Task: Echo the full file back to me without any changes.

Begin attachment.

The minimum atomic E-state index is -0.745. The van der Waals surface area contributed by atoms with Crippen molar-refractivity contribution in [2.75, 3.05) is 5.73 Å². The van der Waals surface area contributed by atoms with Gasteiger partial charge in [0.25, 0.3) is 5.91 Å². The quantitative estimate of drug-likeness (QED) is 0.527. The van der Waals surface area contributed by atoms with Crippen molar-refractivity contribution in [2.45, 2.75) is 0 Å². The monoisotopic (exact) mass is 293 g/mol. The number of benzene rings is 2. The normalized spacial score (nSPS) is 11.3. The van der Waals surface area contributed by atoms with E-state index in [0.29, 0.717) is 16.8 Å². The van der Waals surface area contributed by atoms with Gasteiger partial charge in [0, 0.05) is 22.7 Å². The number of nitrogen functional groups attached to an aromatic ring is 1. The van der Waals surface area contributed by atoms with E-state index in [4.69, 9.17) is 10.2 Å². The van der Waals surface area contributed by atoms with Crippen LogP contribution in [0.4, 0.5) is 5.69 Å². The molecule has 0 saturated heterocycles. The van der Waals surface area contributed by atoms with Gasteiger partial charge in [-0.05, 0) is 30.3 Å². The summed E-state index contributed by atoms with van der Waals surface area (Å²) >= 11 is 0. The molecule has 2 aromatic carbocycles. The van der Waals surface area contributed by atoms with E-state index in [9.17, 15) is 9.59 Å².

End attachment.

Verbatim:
The minimum atomic E-state index is -0.745. The van der Waals surface area contributed by atoms with Crippen molar-refractivity contribution in [2.75, 3.05) is 5.73 Å². The van der Waals surface area contributed by atoms with Gasteiger partial charge in [0.25, 0.3) is 5.91 Å². The quantitative estimate of drug-likeness (QED) is 0.527. The van der Waals surface area contributed by atoms with Crippen molar-refractivity contribution in [2.45, 2.75) is 0 Å². The monoisotopic (exact) mass is 293 g/mol. The number of benzene rings is 2. The normalized spacial score (nSPS) is 11.3. The van der Waals surface area contributed by atoms with E-state index in [0.29, 0.717) is 16.8 Å². The van der Waals surface area contributed by atoms with Gasteiger partial charge in [0, 0.05) is 22.7 Å². The number of nitrogen functional groups attached to an aromatic ring is 1. The van der Waals surface area contributed by atoms with E-state index in [4.69, 9.17) is 10.2 Å². The van der Waals surface area contributed by atoms with Crippen LogP contribution in [0.4, 0.5) is 5.69 Å². The molecule has 0 saturated heterocycles. The van der Waals surface area contributed by atoms with Gasteiger partial charge in [-0.05, 0) is 30.3 Å². The summed E-state index contributed by atoms with van der Waals surface area (Å²) >= 11 is 0. The molecule has 2 aromatic carbocycles. The van der Waals surface area contributed by atoms with E-state index in [9.17, 15) is 9.59 Å².